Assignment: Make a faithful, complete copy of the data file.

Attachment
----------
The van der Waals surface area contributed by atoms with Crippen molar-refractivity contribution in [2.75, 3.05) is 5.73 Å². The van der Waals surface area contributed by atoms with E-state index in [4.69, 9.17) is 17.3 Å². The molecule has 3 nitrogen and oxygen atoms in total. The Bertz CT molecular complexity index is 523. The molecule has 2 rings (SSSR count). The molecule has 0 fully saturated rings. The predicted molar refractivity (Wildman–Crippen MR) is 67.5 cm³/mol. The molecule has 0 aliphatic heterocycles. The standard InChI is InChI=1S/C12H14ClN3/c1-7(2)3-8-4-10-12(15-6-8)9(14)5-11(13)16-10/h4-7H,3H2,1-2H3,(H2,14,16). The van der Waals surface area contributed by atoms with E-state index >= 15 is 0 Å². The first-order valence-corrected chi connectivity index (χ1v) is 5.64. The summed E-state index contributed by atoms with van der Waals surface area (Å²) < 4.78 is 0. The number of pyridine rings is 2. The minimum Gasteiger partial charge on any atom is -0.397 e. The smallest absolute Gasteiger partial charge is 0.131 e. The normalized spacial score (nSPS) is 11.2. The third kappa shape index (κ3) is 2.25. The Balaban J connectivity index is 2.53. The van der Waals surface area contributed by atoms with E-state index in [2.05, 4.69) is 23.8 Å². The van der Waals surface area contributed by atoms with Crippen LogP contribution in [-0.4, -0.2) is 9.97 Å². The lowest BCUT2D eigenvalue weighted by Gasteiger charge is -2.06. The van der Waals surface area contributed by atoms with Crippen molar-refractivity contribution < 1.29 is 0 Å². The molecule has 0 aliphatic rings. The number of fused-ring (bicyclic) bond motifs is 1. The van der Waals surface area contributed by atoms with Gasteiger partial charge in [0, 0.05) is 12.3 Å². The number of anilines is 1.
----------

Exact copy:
The van der Waals surface area contributed by atoms with Crippen molar-refractivity contribution in [2.75, 3.05) is 5.73 Å². The van der Waals surface area contributed by atoms with E-state index in [4.69, 9.17) is 17.3 Å². The molecule has 3 nitrogen and oxygen atoms in total. The Bertz CT molecular complexity index is 523. The molecule has 2 rings (SSSR count). The molecule has 0 fully saturated rings. The predicted molar refractivity (Wildman–Crippen MR) is 67.5 cm³/mol. The molecule has 0 aliphatic heterocycles. The standard InChI is InChI=1S/C12H14ClN3/c1-7(2)3-8-4-10-12(15-6-8)9(14)5-11(13)16-10/h4-7H,3H2,1-2H3,(H2,14,16). The van der Waals surface area contributed by atoms with E-state index >= 15 is 0 Å². The first-order valence-corrected chi connectivity index (χ1v) is 5.64. The summed E-state index contributed by atoms with van der Waals surface area (Å²) < 4.78 is 0. The number of pyridine rings is 2. The minimum Gasteiger partial charge on any atom is -0.397 e. The smallest absolute Gasteiger partial charge is 0.131 e. The normalized spacial score (nSPS) is 11.2. The third kappa shape index (κ3) is 2.25. The Balaban J connectivity index is 2.53. The van der Waals surface area contributed by atoms with E-state index in [2.05, 4.69) is 23.8 Å². The van der Waals surface area contributed by atoms with Crippen LogP contribution in [-0.4, -0.2) is 9.97 Å². The lowest BCUT2D eigenvalue weighted by Gasteiger charge is -2.06. The van der Waals surface area contributed by atoms with Crippen molar-refractivity contribution < 1.29 is 0 Å². The molecule has 0 aliphatic rings. The number of fused-ring (bicyclic) bond motifs is 1. The van der Waals surface area contributed by atoms with Gasteiger partial charge in [0, 0.05) is 12.3 Å². The number of anilines is 1.